Skip to main content
European Commission logo print header

Adaptive Flight Control for Advanced Aircraft Concepts

Final Report Summary - ADFLICO (Adaptive Flight Control for Advanced Aircraft Concepts)

Worldwide aviation traffic is predicted to increase manifold, putting challenges on the safety and environmental impact of air transport. Safety as well as “green” aircraft fit in the EU FP 7 Research Vision for Aeronautics. This will require advanced aircraft concepts. Advances in the development of nonlinear and adaptive control theory turn these control algorithms into enabling technologies for these advanced aircraft concepts. Two important examples are fault tolerant and next generation "green” aircraft. In the former category, a Fault Tolerant Flight System (FTFS) is capable to detect and adapt to changes in the aircraft behaviour. For next generation "green” aircraft to enforce energy efficiency and environmental compatibility (fuel consumption, emissions and noise), nonconventional strategies are required to control them.

Therefore, this project has focused on some key aspects of reconfigurable flight systems for these new concepts. In his PhD, the researcher has already focused on system identification and adaptive control. However, flight envelope estimation and flight path prediction, considered in this research project, are other crucial aspects which need to be included in the global setup of technological solutions for safety. This approach differs from others since it is physically inspired. This more transparent approach allows interpreting data in each step, and it is assumed that these physical models based on flight dynamics theory will therefore facilitate certification for future real life applications.

A nonlinear aircraft model has been used to develop an overall unified approach to estimate online the trim and manoeuvrability envelopes of the aircraft. A computationally efficient algorithm has been developed for estimating these envelope boundaries. Probabilistic methods are used to estimate the trim envelope through efficient high-fidelity model-based computations of attainable equilibrium sets. The corresponding manoeuvrability limitations of the aircraft are determined through a robust reachability analysis (relative to the trim envelope) through an optimal control formulation while making use of time scale separation and taking into account uncertainties in the aerodynamic derivatives. This method is by design suitable for the adaptive characterization of altered safe manoeuvring limitations based on aircraft performance after configuration changes or impairment. The results can be used to increase situational awareness of the flight crew by providing pilot feedback and/or be combined with flight planning, trajectory generation, and guidance algorithms to help maintain safe aircraft operations in both nominal and off-nominal scenarios. An implementation and evaluation in a relevant environment of this computationally efficient algorithm for estimating the safe manoeuvring envelope of aircraft has been done. The flight envelope limits are indicated in three axes on the primary flight display. These display features have been evaluated in the Advanced Concepts Flight Simulator (ACFS) at NASA Ames Research Center to investigate the impact on aircraft energy state awareness of the crew. Commercial airline crews flew multiple problematic approach and landing scenarios in a relevant environment. Results have showed that the additional display features have the potential to improve situational awareness of the crews and reduce the crew workload.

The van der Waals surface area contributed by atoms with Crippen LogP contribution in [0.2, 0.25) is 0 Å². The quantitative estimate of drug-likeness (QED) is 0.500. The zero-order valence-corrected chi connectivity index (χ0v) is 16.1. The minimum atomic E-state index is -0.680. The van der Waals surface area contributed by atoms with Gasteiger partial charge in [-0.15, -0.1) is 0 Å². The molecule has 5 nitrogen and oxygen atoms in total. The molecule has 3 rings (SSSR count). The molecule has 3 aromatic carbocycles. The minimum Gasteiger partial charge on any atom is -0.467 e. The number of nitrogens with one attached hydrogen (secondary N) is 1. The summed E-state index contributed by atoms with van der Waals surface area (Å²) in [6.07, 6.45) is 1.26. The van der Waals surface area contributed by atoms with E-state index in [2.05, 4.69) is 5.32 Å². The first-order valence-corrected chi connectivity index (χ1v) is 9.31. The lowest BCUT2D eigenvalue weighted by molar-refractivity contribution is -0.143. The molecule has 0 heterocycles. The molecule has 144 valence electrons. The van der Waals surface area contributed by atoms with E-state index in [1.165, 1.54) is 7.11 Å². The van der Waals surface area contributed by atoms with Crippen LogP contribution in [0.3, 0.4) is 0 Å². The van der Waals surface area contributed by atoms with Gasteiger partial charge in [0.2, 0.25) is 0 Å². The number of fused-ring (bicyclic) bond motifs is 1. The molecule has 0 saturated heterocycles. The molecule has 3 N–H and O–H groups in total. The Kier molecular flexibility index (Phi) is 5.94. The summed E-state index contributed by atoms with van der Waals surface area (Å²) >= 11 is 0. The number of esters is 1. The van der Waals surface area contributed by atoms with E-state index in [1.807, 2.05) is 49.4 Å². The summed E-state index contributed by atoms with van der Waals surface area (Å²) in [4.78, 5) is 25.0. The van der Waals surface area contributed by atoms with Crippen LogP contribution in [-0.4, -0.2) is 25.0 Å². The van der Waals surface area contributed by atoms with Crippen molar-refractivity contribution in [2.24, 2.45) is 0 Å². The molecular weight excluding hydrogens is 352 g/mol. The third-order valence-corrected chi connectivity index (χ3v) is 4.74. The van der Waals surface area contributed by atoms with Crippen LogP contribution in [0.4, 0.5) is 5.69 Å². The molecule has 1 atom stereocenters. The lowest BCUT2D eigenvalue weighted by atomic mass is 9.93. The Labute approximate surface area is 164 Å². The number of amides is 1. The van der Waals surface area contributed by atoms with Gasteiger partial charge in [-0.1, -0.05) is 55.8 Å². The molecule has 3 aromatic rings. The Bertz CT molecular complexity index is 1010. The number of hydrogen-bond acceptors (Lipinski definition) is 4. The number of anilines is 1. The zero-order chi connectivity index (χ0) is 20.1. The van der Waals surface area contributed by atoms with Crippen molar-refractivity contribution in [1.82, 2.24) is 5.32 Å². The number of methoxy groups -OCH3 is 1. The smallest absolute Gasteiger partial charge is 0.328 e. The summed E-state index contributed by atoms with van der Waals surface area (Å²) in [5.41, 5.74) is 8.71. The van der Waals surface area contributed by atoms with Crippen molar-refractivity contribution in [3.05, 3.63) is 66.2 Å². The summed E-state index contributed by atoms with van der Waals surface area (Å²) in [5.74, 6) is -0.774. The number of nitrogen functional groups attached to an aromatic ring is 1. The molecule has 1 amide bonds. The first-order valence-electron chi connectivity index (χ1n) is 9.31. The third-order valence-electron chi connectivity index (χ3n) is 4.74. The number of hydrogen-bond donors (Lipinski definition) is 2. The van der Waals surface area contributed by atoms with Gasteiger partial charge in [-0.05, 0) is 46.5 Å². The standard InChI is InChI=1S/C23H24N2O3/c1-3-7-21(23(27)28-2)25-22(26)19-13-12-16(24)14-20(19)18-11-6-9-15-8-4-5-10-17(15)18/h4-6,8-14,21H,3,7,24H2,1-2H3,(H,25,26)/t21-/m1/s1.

In a subsequent stage, this flight envelope information has been used for adaptive flight envelope protection. An efficient safe flight envelope protection method has been developed, for keeping a closed loop aircraft with manual control laws within the safe envelope bounds. This algorithm has been demonstrated as a concept, as well as evaluated with piloted simulations. The updated information of the safe envelope, as discussed before, is used in the flight control laws to prevent loss of control in flight. It has been found that a control architecture involving separate pilot command filtering is particularly well suited to incorporate these adaptive protections. This algorithm has been implemented in the DLR Robotic Motion Simulator at DLR Oberpfaffenhofen as a concept demonstration. Moreover, haptic feedback to the pilot controls can be included as well in this set up, based on the same adaptive bounds. This has the potential to further increase the flight crew awareness about the risk of losing control in flight. These algorithms have been evaluated in the Simona Research Simulator at Delft University of Technology, to investigate the impact on the awareness of the crew. Commercial airline crews flew multiple challenging approach and landing scenarios in a relevant environment. Results show that the algorithms support the flight crew significantly. They contribute to ’care-free’ flying and to avoiding loss of control in flight.

The photograph depicts the simulator set up at DLR, including the robotic motion simulator, outside visualisation and the primary flight display with adaptive envelope bounds.